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Tuesday, August 16, 2022

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Manyi: ‘Justice delayed again for Zuma’

Zuma a disciplined member of society, would give the system the benefit of doubt and would patiently wait for his day in court said former president Jacob Zuma’s spokesperson Mzwanele Manyi.

Former President Jacob Zuma appeared at the Pietermaritzburg High Court. Pictures: Theo Jeptha/ African News Agency(ANA)

Published May 9, 2022

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DURBAN - FORMER president Jacob Zuma’s spokesperson Mzwanele Manyi said a communications glitch at the Supreme Court of Appeal (SCA) that will delay the appeal hearing regarding Zuma’s medical parole, is another example of justice denied to the former statesman.

Mistakes by an official of the SCA led to SCA President Judge Mandisa Maya not being notified of two requests made for the matter to be treated as urgent.

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Zuma’s matter could have been heard in February or May but now it is likely to be heard in August, which may lead to a courtroom clash as Zuma is facing charges at the Pietermaritzburg High Court linked to the 1990s arms deal.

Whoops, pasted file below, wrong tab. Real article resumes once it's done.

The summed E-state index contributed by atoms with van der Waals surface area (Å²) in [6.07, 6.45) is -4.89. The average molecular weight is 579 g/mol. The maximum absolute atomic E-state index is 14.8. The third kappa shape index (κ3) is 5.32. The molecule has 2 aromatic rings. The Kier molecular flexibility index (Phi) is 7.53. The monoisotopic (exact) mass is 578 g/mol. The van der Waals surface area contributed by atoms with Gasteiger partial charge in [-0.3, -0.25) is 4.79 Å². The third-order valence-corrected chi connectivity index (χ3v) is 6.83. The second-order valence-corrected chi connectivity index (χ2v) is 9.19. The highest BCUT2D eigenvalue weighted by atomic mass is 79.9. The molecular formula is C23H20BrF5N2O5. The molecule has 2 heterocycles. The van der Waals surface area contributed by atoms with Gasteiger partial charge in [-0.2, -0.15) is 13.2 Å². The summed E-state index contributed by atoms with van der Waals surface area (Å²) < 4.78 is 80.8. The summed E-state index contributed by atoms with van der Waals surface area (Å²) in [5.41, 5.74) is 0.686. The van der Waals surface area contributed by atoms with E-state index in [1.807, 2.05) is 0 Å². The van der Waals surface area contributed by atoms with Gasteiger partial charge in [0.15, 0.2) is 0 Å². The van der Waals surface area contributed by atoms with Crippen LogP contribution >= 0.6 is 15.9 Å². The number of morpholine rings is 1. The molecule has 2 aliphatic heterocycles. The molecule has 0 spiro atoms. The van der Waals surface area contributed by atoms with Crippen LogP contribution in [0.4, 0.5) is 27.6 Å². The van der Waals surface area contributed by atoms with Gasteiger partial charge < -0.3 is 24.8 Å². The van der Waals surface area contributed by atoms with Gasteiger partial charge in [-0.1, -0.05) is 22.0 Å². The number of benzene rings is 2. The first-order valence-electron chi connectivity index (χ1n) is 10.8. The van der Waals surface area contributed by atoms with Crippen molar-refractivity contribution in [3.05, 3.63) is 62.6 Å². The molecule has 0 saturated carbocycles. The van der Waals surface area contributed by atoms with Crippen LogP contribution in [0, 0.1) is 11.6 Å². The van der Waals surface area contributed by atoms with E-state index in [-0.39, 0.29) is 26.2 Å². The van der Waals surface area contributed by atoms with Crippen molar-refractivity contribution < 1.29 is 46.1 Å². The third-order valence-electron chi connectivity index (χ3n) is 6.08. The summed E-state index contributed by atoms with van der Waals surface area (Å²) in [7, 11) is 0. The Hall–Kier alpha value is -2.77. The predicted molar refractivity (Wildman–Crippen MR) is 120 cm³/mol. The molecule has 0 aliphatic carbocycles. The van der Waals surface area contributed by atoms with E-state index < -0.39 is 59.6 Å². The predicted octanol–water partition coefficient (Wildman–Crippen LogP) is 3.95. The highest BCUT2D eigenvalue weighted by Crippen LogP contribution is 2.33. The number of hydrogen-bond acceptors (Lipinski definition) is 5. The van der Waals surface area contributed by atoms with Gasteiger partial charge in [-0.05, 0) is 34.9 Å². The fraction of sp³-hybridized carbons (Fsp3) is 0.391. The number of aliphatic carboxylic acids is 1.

Manyi said they were on record as saying that the justice system has not been fair to Zuma and that justice delayed, was justice denied.

“He has faced injustice even before his incarceration. It’s almost as if he is being put in a position where he must not win.”

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Manyi said regardless of the communication errors that had led to the delay, Zuma was a disciplined member of society, he would give the system the benefit of doubt, and would patiently wait for his day in court.

“The issue we will take up when we get to the SCA is that the high court equated medical parole with freedom … he is still a prisoner and for a court to overlook that is absurd. That is a travesty of justice,” Manyi said.

Zuma handed himself in on July 7 last year to begin serving a 15-month sentence for contempt of court after he ignored instructions to participate in the state capture inquiry.

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Almost two months later, former correctional services head Arthur Fraser granted Zuma medical parole but the DA, Helen Suzman Foundation and AfriForum sought recourse, wanting the parole decision urgently reviewed and set aside and also calling for Zuma’s time on medical parole to not be counted as time served.

Zuma and Fraser had opposed the applications. In December, Judge Keoagile Matojane of the North Gauteng High Court ordered Zuma to return to jail, saying the granting of medical parole by Fraser was an unlawful intervention.

Zuma was granted leave to appeal by Judge Matojane. The judge said the matter raised an important point of public law and it merited the SCA’s interpretation of the provisions of the Correctional Services Act.

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